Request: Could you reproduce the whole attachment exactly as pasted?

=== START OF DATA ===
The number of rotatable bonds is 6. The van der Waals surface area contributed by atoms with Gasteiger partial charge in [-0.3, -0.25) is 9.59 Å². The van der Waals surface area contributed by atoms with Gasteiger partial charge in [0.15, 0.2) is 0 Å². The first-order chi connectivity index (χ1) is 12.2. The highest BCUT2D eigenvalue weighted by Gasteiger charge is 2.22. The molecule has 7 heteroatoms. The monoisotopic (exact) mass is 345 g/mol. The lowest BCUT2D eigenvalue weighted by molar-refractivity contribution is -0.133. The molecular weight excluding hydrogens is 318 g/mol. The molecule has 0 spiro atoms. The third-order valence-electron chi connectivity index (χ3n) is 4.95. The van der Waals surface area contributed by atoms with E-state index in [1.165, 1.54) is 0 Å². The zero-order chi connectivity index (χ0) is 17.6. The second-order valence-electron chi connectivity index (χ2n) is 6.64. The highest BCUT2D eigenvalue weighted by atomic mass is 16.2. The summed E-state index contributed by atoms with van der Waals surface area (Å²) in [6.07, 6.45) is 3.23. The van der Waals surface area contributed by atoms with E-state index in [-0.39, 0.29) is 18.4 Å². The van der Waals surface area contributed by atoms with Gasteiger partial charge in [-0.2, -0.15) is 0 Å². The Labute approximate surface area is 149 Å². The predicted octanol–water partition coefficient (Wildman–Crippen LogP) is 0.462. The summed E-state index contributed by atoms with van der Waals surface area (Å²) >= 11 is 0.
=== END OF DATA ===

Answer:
The number of rotatable bonds is 6. The van der Waals surface area contributed by atoms with Gasteiger partial charge in [-0.3, -0.25) is 9.59 Å². The van der Waals surface area contributed by atoms with Gasteiger partial charge in [0.15, 0.2) is 0 Å². The first-order chi connectivity index (χ1) is 12.2. The highest BCUT2D eigenvalue weighted by Gasteiger charge is 2.22. The molecule has 7 heteroatoms. The monoisotopic (exact) mass is 345 g/mol. The lowest BCUT2D eigenvalue weighted by molar-refractivity contribution is -0.133. The molecular weight excluding hydrogens is 318 g/mol. The molecule has 0 spiro atoms. The third-order valence-electron chi connectivity index (χ3n) is 4.95. The van der Waals surface area contributed by atoms with E-state index in [1.165, 1.54) is 0 Å². The zero-order chi connectivity index (χ0) is 17.6. The second-order valence-electron chi connectivity index (χ2n) is 6.64. The highest BCUT2D eigenvalue weighted by atomic mass is 16.2. The summed E-state index contributed by atoms with van der Waals surface area (Å²) in [6.07, 6.45) is 3.23. The van der Waals surface area contributed by atoms with E-state index in [-0.39, 0.29) is 18.4 Å². The van der Waals surface area contributed by atoms with Gasteiger partial charge in [-0.2, -0.15) is 0 Å². The Labute approximate surface area is 149 Å². The predicted octanol–water partition coefficient (Wildman–Crippen LogP) is 0.462. The summed E-state index contributed by atoms with van der Waals surface area (Å²) >= 11 is 0.